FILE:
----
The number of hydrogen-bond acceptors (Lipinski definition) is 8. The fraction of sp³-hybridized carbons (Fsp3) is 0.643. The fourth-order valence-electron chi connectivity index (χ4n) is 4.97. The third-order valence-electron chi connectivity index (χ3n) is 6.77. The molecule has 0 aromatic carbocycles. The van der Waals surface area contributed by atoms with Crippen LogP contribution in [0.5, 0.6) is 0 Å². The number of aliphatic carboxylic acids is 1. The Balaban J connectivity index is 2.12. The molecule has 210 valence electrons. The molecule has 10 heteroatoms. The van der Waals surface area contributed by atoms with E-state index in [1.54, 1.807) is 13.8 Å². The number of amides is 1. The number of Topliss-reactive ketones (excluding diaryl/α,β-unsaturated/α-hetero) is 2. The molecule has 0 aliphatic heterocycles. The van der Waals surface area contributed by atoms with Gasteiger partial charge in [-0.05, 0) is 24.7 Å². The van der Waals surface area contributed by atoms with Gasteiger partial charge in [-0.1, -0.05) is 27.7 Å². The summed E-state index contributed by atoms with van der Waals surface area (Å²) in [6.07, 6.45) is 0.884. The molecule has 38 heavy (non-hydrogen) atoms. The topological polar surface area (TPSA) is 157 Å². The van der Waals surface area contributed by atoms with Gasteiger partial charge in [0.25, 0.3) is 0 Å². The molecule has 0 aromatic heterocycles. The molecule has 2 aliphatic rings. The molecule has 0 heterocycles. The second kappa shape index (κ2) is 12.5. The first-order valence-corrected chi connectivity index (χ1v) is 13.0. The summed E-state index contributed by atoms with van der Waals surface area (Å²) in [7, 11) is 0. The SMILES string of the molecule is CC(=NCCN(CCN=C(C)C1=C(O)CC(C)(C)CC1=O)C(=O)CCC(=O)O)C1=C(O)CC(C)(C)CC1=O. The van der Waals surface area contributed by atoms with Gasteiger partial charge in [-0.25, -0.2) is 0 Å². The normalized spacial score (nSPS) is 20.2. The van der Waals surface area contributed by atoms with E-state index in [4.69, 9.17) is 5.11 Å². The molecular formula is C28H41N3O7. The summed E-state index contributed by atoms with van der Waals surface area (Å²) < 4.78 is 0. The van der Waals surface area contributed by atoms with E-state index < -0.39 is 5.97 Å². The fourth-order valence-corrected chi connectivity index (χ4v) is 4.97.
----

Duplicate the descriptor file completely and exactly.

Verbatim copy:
The number of hydrogen-bond acceptors (Lipinski definition) is 8. The fraction of sp³-hybridized carbons (Fsp3) is 0.643. The fourth-order valence-electron chi connectivity index (χ4n) is 4.97. The third-order valence-electron chi connectivity index (χ3n) is 6.77. The molecule has 0 aromatic carbocycles. The van der Waals surface area contributed by atoms with Crippen LogP contribution in [0.5, 0.6) is 0 Å². The number of aliphatic carboxylic acids is 1. The Balaban J connectivity index is 2.12. The molecule has 210 valence electrons. The molecule has 10 heteroatoms. The van der Waals surface area contributed by atoms with E-state index in [1.54, 1.807) is 13.8 Å². The number of amides is 1. The number of Topliss-reactive ketones (excluding diaryl/α,β-unsaturated/α-hetero) is 2. The molecule has 0 aliphatic heterocycles. The van der Waals surface area contributed by atoms with Gasteiger partial charge in [-0.05, 0) is 24.7 Å². The van der Waals surface area contributed by atoms with Gasteiger partial charge in [-0.1, -0.05) is 27.7 Å². The summed E-state index contributed by atoms with van der Waals surface area (Å²) in [6.07, 6.45) is 0.884. The molecule has 38 heavy (non-hydrogen) atoms. The topological polar surface area (TPSA) is 157 Å². The van der Waals surface area contributed by atoms with Gasteiger partial charge in [0.25, 0.3) is 0 Å². The molecule has 0 aromatic heterocycles. The molecule has 2 aliphatic rings. The molecule has 0 heterocycles. The second kappa shape index (κ2) is 12.5. The first-order valence-corrected chi connectivity index (χ1v) is 13.0. The summed E-state index contributed by atoms with van der Waals surface area (Å²) in [7, 11) is 0. The SMILES string of the molecule is CC(=NCCN(CCN=C(C)C1=C(O)CC(C)(C)CC1=O)C(=O)CCC(=O)O)C1=C(O)CC(C)(C)CC1=O. The van der Waals surface area contributed by atoms with Gasteiger partial charge in [-0.25, -0.2) is 0 Å². The normalized spacial score (nSPS) is 20.2. The van der Waals surface area contributed by atoms with E-state index in [4.69, 9.17) is 5.11 Å². The molecular formula is C28H41N3O7. The summed E-state index contributed by atoms with van der Waals surface area (Å²) < 4.78 is 0. The van der Waals surface area contributed by atoms with E-state index < -0.39 is 5.97 Å². The fourth-order valence-corrected chi connectivity index (χ4v) is 4.97.